Traditional Taiwanese craft meets contemporary design in Formosa: A New Layer Taiwan meets Yii, a European exhibition highlighting the forgotten crafts of the ‘beautiful island’
Taiwanese craftsmanship has never received the attention it deserves. However, a collaboration between the National Taiwanese Craft Research and Development Institute (NTCRI), Brussels and Paris aims to highlight the quality of Taiwanese craft through an exhibition of more than fifteen projects created by international designers working in partnership with Taiwanese craftspeople.
Formosa: A New Layer Taiwan meets Yii exhibits beautiful collectible design objects created by young emerging talents like Sebastian Herkner, Anton Alvarez, Jin Kuramoto and Julie Richoz in collaboration with Taiwanese artisans. The show is organised by A New Layer Taiwan, which was originally set up in 2011 as a partnership between Swedish designers and the NTCRI under the name A New Layer I. In 2016, the curatorship was handed over to Lise Coirier, founder of creative consultancy Pro Materia and the Brussels gallery Spazio Nobile, where the exhibition is housed before it moves to Paris next month. While A New Layer I focused on the Swedish-Taiwanese connection, Coirier has broadened the collaborations to the rest of the world and launched the platform at Design Miami/Basel in June 2018.
‘Although there are many crafts in Taiwan — such as glass, bamboo, lacquer and ceramics — the country is fairly unknown in the design world,’ Coirier explains. ‘Even in Taiwan, the crafts have been forgotten for a long time.’ Rain Wu, the London-based Taiwanese designer behind the exhibition’s scenography explains that ‘the craftsmen were telling the next generation better not to get involved. Fortunately, though, there has been a revival recently.’ According to Coirier, ‘This revival began about a decade ago when the Dutch curator and designer Gijs Bakker started the first session of collaborative workshops in Taiwan under the name Yii.’
The reason for the invisibility of Taiwanese design is its lack of a linear marketing story. ‘The Taiwanese are in fact a mix of Chinese, Japanese, Dutch and Portuguese culture,’ Coirier says. From the 16th century on, the island was colonised and dominated by a myriad of cultures, and each left its mark on the island. Although this multi-cultural identity offers a richness, it comes with a predicament. ‘The Taiwanese struggle with their creative identity,’ Wu says. ‘Their design isn’t monocultural; you can’t define the creative output in one aphorism like you can with Nordic or Japanese design. It is too varied.’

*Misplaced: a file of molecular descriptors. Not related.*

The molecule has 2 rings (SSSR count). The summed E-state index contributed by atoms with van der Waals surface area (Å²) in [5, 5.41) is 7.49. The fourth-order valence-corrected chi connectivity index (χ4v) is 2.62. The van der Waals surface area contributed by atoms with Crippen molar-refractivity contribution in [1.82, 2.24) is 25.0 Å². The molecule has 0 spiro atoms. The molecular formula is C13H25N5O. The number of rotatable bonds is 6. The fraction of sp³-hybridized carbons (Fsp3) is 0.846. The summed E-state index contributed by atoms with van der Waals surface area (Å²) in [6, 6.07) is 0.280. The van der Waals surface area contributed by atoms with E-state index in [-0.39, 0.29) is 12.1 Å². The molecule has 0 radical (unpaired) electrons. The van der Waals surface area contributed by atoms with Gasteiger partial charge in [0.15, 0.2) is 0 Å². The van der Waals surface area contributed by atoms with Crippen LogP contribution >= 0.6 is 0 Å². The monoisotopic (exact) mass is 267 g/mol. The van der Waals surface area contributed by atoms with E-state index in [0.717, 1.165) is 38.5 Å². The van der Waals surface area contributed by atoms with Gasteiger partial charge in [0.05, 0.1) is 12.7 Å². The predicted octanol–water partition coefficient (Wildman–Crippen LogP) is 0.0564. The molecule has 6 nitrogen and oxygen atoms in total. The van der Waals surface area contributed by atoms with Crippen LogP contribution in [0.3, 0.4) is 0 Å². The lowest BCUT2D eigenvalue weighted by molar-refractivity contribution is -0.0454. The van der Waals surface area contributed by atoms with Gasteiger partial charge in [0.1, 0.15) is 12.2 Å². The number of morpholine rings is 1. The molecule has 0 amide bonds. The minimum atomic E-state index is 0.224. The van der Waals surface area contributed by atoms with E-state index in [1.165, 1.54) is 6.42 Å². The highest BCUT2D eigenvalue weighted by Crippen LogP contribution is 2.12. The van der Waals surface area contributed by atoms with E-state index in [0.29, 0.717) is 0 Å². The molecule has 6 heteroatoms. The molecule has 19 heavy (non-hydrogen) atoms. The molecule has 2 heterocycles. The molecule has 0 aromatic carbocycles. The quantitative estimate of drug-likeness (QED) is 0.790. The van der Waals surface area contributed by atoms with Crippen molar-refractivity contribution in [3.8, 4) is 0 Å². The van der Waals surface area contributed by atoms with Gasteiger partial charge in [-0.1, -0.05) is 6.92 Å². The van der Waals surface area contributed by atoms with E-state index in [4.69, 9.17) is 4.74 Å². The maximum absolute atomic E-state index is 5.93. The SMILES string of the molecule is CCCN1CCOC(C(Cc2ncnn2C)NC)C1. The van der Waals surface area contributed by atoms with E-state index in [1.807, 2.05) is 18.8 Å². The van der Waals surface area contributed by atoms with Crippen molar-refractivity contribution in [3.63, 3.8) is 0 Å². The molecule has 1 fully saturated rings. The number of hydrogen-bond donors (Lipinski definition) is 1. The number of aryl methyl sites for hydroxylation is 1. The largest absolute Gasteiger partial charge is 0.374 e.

On the other hand, the knowhow and the business are there. ‘I’ve visited plenty of workshops over the course of two years,’ Coirier says. ‘The designers have direct contact with the manufacturers, which allows tailor-made designs to be produced en masse. Taichung-based NakNak (a Taiwanese metal company that works with young Asian and Nordic designers) is a good example of that.’
Thanks to her collaboration with the NTCRI, Coirier has connected international designers with Taiwanese workshops to create hybrid designs. For instance, she put Japanese designer Jin Kuramoto together with Zhongyi Industry, a workshop based in the town of Yingge — part of the New Taipei City — that is known for its many ceramics studios. The result is the staggering Neolithic Collection, a set of organically shaped vases based on the Taiwanese Neolithic collection of the National Palace Museum in Taipei. Anton Alvarez worked with Chiayi county’s craft of Koji pottery: colourful ceramic sculptures mainly conceived for temples. Working with craftsman Ban Tao Yao, Alvarez designed contemporary vases inspired by traditional forms.
Most designers found inspiration in traditional Taiwanese culture, and merged antique objects with contemporary design. Swiss designer Julie Richoz took a traditional Cong vase as a starting point to create her Cong Collection. Cong vases are rectangular on the outside and cylindric on the inside, a shape that dates to as early as 3400 BC. Although the originals are made of jade and ceramic, Richoz chose lacquered wood. The result is a contemporary version with a deep black complexion and sharp contours.
The pièce de résistance of the show is by German designer Sebastian Herkner, an emerging design star in Europe who has already collaborated with Moroso, pulpo and Thonet. Herkner opted to work with bamboo and designed a bench in the shape of a bridge. ‘Taiwan has many bridges because of the large number of rivers and regularly occurring typhoons,’ Coirier explains. The form of the bench presented a challenge: Herkner wanted to create the length of the bench out of bamboo slats each 165-centimetres long, which craftsman Ming An Wu was eventually able to manually bend.
Coirier hopes that the exhibition will draw attention back to the Ihla Formosa (Portuguese for ‘beautiful island’). The country is a cultural mixing bowl, a metaphor playfully exemplified in Taiwanese designer Rock Wang’s Brick Plan – a bowl shaped out of brick. ‘Back in the 17th century, the Dutch shipped tropical products from Taiwan to the Netherlands,’ Wu explains. ‘The ships came back to Taiwan with bricks to build forts. Later on, the Taiwanese began to make bricks too, and these were laid with a home-made mortar of sugar, sticky rice and oyster shells.’ It sounds almost tasty.
Formosa : A New Layer Taiwan meets Yii is on at Spazio Nobile Gallery, Brussels, until 12 May 2019, and in Paris at the Révélations Biennale, Grand Palais, from 23-26 May 2019. The exhibition at Révélations is an initiative of the Taiwanese Cultural Institute, with the support of the NTCRI and the Taiwanese Ministry of Culture.
Text / Ringo Gomez-Jorge
Images / Courtesy of A New Layer Taiwan